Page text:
Lawyers.com > Discuss Your Legal Issue > Ask a Lawyer > Family Law > 17 years ago I purchased a home with my son and daughter in law. I put up all the money with the understanding I would live with them with rent free

17 years ago I purchased a home with my son and daughter in law. I put up all the money with the understanding I would live with them with rent free

1 Answers. Asked on Aug 26th, 2017 on Family Law - Illinois
More details to this question:
We shared a lot of the costs like. Now they want to kick me out. My daughter in law don't get along lately. I am retired and have only my social security to live on. Can they just kick me out with out any help financially? They initially asked me to move in with them and our deal was no rent charged. My daughter in law is unemployable and has become almost unbearablre to live with lately. I no longer drive or have a car so I am at her mercy for certain doctors appointments. She makes me feel like a burden if I ever ask to go to the store or Doctor. I use pace as much as possible. I guess I just need to know if they can kick me out. I am not on the mortgage, but am on the title to the house. I could go on but am running out of space.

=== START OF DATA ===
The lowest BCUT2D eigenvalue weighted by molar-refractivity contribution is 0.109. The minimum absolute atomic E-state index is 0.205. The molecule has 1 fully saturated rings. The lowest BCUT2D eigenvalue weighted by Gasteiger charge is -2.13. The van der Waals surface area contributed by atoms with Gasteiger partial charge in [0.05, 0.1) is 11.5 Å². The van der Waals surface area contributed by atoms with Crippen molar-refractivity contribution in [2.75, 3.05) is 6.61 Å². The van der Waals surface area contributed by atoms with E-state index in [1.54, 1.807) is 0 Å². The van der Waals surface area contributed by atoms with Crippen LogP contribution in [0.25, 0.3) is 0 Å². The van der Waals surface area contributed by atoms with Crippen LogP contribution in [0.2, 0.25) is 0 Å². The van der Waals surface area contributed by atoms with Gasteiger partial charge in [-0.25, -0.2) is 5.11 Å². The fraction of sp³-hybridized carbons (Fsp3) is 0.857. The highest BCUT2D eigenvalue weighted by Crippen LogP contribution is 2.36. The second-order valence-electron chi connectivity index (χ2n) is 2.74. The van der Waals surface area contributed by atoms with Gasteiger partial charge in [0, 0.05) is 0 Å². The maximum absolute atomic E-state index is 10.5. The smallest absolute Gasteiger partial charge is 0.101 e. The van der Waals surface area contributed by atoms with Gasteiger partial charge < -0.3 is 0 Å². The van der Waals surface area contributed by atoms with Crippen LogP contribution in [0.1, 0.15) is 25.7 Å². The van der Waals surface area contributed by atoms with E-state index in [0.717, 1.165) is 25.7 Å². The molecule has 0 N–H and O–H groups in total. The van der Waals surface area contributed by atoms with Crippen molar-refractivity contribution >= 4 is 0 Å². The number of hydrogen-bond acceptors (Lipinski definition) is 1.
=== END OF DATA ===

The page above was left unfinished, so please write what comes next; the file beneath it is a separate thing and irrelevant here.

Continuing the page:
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Answered on Aug 28th, 2017 at 8:34 AM

This is not really a family law matter.  It appears to be a elder law matter as whether the conduct rises to elder abuse or not.  The suggestion is for you to seek out such a local attorney (or at least one on a bus route) to seek specific legal advise.

As to the house matter, under Illinois law, only the Sheriff can evict you (as either a tenant or home-owner) pursuant to a valid eviction order. There is the Deed, which places joint ownership in you, that you may wish to keep handy. It can be shown to police if called by the dughter-in-law.  If there is clause that creates a "Life Estate" for you, that would give further credence to not only your interest in the home, but desire to reside there as well.

If there is no such language, consultation with a knowledgable attorney will be helpful in discussing and, potentially, implementing this through the filing of an amended deed.  Again, there is a need for legal consultation and your local bar association is a good starting point.

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